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Ideas for Teaching Children about Friendship

Daily Ideas

  • Model asking others for help. If you have a task to do in the classroom, involve another child. For example, if you need to move a stack of magazines to the shelf, ask a child to help you take a stack, even if you could get it all yourself! Take the opportunity to model how to ask a friend for help.
  • Whenever children have to take turns, have the child who just finished call someone to go next. This helps bridge children's interactions with each other, rather than always being focused on the adult.
  • During toileting assign each child a partner to help keep accountable to flushing and washing their hands. This keeps kids from being "tattlers" to being an accountability partner. Also, teach them to give high fives and say things like "I'm proud of you" when their partner remembers all by themselves.
  • When in transition have the children pair up and hold a friends hand while walking down the hall.
  • Whisper a sentence to the line leader about something that makes you happy like the game “Telephone.” The line leader will whisper to the next person and on down the line until your sentence reaches the last person. The last person will repeat the teacher's sentence (or whatever he/she heard) out loud. Let several children help pass out plates, napkins, and utensils. Encourage them to say, “Here, (name).” and make eye contact as they pass out the supplies. The recipient should say, “Thanks, (name.)”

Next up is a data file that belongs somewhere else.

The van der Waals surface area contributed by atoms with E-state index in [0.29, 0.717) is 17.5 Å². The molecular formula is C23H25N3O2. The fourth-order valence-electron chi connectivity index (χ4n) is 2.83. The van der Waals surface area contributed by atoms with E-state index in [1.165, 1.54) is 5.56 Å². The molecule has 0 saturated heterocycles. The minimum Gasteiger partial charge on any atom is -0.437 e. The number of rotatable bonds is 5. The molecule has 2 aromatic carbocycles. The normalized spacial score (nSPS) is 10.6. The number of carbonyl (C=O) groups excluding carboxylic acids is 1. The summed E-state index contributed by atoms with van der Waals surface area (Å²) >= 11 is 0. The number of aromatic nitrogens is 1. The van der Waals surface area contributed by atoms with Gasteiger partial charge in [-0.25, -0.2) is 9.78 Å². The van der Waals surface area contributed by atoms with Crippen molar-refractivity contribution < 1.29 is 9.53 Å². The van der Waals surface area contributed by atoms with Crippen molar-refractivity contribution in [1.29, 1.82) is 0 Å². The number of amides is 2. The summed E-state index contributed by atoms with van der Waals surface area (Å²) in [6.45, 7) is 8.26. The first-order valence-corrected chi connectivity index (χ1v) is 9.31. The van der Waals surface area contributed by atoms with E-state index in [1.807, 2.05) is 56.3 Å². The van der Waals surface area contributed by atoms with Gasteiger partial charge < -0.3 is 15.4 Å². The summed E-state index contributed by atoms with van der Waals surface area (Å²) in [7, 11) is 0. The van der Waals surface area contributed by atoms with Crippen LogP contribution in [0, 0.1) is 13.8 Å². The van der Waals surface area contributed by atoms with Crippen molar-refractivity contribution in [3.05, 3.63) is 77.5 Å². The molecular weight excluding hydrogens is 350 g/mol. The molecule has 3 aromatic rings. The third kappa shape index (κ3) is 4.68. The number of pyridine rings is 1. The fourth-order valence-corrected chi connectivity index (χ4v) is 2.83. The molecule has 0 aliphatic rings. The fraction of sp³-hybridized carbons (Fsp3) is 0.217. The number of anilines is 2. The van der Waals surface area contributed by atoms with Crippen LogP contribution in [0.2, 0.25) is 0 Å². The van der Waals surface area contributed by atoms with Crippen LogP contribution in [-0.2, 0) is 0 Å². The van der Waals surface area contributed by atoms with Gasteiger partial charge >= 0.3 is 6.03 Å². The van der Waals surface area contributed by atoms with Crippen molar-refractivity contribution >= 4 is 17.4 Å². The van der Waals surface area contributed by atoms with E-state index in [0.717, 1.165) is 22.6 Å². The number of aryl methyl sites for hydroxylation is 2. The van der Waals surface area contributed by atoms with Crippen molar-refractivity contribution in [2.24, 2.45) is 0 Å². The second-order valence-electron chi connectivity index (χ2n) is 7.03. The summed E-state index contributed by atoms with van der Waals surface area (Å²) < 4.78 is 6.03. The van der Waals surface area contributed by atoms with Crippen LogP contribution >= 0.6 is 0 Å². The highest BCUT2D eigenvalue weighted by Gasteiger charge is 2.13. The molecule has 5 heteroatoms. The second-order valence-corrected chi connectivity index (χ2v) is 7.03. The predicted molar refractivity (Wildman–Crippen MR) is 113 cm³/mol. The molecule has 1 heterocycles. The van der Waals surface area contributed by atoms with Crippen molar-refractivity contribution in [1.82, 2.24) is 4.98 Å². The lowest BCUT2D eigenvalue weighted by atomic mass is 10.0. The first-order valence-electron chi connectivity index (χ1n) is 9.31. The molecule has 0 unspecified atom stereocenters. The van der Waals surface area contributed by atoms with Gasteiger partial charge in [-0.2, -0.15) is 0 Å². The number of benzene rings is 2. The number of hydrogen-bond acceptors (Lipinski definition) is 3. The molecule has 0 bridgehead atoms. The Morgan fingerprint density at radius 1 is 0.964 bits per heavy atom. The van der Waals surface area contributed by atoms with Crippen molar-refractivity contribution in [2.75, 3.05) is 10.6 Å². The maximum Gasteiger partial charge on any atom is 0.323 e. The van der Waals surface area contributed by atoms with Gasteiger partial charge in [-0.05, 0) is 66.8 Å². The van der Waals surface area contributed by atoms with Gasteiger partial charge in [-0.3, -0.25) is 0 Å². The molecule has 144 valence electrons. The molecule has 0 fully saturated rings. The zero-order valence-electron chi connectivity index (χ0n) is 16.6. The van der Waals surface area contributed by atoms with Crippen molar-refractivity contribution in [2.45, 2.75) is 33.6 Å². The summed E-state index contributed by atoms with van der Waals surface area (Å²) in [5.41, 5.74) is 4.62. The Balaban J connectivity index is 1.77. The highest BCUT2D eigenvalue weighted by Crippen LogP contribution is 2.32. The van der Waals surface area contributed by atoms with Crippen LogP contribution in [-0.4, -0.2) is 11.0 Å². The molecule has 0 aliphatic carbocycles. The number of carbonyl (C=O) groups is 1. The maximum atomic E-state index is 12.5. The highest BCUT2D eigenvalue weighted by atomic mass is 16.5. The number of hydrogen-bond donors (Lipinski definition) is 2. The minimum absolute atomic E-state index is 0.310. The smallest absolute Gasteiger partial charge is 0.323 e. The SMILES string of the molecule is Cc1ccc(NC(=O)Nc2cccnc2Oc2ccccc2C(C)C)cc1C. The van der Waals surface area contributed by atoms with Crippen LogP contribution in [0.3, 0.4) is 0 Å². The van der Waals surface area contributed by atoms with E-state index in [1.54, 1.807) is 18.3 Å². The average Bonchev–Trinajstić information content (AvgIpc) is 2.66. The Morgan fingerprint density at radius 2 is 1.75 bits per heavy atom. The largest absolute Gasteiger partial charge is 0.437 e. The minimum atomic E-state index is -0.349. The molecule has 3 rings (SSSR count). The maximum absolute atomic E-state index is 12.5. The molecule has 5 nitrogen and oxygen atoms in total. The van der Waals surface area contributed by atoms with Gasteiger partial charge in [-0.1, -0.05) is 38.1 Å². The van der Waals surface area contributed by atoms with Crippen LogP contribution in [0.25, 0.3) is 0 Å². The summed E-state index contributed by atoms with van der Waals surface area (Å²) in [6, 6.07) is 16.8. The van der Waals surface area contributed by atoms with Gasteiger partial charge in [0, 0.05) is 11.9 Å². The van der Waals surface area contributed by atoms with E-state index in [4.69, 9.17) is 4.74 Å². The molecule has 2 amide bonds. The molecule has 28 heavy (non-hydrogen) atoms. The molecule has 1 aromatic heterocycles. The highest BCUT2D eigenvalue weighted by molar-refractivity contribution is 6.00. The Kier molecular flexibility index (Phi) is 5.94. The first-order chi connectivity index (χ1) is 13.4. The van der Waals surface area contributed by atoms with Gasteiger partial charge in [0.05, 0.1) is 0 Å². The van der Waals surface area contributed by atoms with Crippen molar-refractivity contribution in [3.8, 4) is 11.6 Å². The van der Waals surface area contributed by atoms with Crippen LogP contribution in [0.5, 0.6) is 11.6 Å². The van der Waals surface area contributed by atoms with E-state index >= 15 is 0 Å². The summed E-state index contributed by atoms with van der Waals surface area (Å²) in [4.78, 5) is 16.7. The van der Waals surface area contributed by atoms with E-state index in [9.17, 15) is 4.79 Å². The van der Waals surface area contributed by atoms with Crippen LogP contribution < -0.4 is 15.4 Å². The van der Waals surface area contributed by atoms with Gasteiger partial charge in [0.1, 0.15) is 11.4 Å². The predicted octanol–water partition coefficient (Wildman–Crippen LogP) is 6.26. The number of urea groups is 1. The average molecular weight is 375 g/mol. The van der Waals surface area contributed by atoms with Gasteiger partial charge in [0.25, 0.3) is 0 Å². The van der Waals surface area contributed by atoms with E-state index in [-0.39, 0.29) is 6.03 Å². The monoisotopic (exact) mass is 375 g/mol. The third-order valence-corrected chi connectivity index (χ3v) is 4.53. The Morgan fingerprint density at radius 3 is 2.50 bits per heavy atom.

• Assign one child to be the “Friendship Foreman” for the day. Walk with a child to a center he/she does not usually play in and help him/her ask, “Can I play here?” Stay to help him/her enter play.
  • Sit down and have a conversation with at least 3 children on the playground today about whatever they are playing with or creating. Chalk drawings, sensory tables, and outdoor dramatic play give lots of opportunities.
  • Have “Buddy Time” during the first 10 minutes of outdoor play. Assign each child a buddy and encourage them to play together for at least the first 10 minutes.
  • Have children help during routines, such as putting out cots/mats for nap. Two children will need to work together to carry big or heavy items, and you can point out how they are being friends and working together.
  • When transitioning (e.g., to the playground), choose "helpers" to carry your clipboard/first aid backpack/etc.
  • Talk about your own social behaviors. You can say things like, "I said 'thank you' to Ms. Tanya because she passed me the milk" or "I think I'll hold the door open for Jamal, because his hands are full."